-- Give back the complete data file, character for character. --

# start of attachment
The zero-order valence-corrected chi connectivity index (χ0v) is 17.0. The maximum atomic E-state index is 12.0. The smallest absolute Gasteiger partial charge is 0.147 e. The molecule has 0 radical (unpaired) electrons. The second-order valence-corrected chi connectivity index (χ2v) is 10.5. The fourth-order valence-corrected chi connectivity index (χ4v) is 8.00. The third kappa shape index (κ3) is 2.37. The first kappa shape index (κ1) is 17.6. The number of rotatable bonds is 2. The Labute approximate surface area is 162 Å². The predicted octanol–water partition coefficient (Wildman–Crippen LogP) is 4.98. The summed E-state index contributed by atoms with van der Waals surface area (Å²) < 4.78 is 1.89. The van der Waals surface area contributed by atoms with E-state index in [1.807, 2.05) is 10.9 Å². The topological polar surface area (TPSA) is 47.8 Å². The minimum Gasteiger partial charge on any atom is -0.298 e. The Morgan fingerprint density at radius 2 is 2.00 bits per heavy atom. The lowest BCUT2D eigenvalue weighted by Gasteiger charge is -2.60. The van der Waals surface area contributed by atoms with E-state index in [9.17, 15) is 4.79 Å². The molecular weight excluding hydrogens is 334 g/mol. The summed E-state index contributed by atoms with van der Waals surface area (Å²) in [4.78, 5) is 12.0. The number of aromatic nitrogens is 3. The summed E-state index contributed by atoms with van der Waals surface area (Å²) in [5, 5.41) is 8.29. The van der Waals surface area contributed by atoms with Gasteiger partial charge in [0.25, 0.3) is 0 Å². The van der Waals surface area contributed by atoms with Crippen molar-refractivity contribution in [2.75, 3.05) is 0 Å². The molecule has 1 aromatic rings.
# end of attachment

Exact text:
The zero-order valence-corrected chi connectivity index (χ0v) is 17.0. The maximum atomic E-state index is 12.0. The smallest absolute Gasteiger partial charge is 0.147 e. The molecule has 0 radical (unpaired) electrons. The second-order valence-corrected chi connectivity index (χ2v) is 10.5. The fourth-order valence-corrected chi connectivity index (χ4v) is 8.00. The third kappa shape index (κ3) is 2.37. The first kappa shape index (κ1) is 17.6. The number of rotatable bonds is 2. The Labute approximate surface area is 162 Å². The predicted octanol–water partition coefficient (Wildman–Crippen LogP) is 4.98. The summed E-state index contributed by atoms with van der Waals surface area (Å²) < 4.78 is 1.89. The van der Waals surface area contributed by atoms with E-state index in [1.807, 2.05) is 10.9 Å². The topological polar surface area (TPSA) is 47.8 Å². The minimum Gasteiger partial charge on any atom is -0.298 e. The Morgan fingerprint density at radius 2 is 2.00 bits per heavy atom. The lowest BCUT2D eigenvalue weighted by Gasteiger charge is -2.60. The van der Waals surface area contributed by atoms with E-state index in [9.17, 15) is 4.79 Å². The molecular weight excluding hydrogens is 334 g/mol. The summed E-state index contributed by atoms with van der Waals surface area (Å²) in [4.78, 5) is 12.0. The number of aromatic nitrogens is 3. The summed E-state index contributed by atoms with van der Waals surface area (Å²) in [5, 5.41) is 8.29. The van der Waals surface area contributed by atoms with Gasteiger partial charge in [0.25, 0.3) is 0 Å². The van der Waals surface area contributed by atoms with Crippen molar-refractivity contribution in [2.75, 3.05) is 0 Å². The molecule has 1 aromatic rings.